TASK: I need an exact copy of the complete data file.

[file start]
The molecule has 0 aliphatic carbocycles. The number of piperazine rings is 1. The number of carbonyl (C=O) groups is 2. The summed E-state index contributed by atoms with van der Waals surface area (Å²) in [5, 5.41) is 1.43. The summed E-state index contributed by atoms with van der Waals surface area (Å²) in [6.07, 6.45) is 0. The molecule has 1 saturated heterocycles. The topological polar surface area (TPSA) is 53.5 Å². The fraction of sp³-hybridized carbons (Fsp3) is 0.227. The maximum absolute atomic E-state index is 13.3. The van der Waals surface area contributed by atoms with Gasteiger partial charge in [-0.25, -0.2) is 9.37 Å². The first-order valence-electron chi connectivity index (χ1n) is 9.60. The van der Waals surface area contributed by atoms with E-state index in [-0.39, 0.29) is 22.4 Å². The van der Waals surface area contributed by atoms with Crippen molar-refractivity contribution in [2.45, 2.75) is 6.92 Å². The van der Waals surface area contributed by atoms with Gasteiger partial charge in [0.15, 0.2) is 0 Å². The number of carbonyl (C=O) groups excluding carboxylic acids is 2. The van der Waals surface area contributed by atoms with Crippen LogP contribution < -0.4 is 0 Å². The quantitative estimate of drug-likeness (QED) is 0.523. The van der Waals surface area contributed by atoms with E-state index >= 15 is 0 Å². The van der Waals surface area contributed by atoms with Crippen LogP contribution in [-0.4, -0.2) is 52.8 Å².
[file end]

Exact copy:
The molecule has 0 aliphatic carbocycles. The number of piperazine rings is 1. The number of carbonyl (C=O) groups is 2. The summed E-state index contributed by atoms with van der Waals surface area (Å²) in [5, 5.41) is 1.43. The summed E-state index contributed by atoms with van der Waals surface area (Å²) in [6.07, 6.45) is 0. The molecule has 1 saturated heterocycles. The topological polar surface area (TPSA) is 53.5 Å². The fraction of sp³-hybridized carbons (Fsp3) is 0.227. The maximum absolute atomic E-state index is 13.3. The van der Waals surface area contributed by atoms with Gasteiger partial charge in [-0.25, -0.2) is 9.37 Å². The first-order valence-electron chi connectivity index (χ1n) is 9.60. The van der Waals surface area contributed by atoms with E-state index in [-0.39, 0.29) is 22.4 Å². The van der Waals surface area contributed by atoms with Crippen molar-refractivity contribution in [2.45, 2.75) is 6.92 Å². The van der Waals surface area contributed by atoms with Gasteiger partial charge in [0.15, 0.2) is 0 Å². The number of carbonyl (C=O) groups excluding carboxylic acids is 2. The van der Waals surface area contributed by atoms with Crippen LogP contribution < -0.4 is 0 Å². The quantitative estimate of drug-likeness (QED) is 0.523. The van der Waals surface area contributed by atoms with E-state index >= 15 is 0 Å². The van der Waals surface area contributed by atoms with Crippen LogP contribution in [-0.4, -0.2) is 52.8 Å².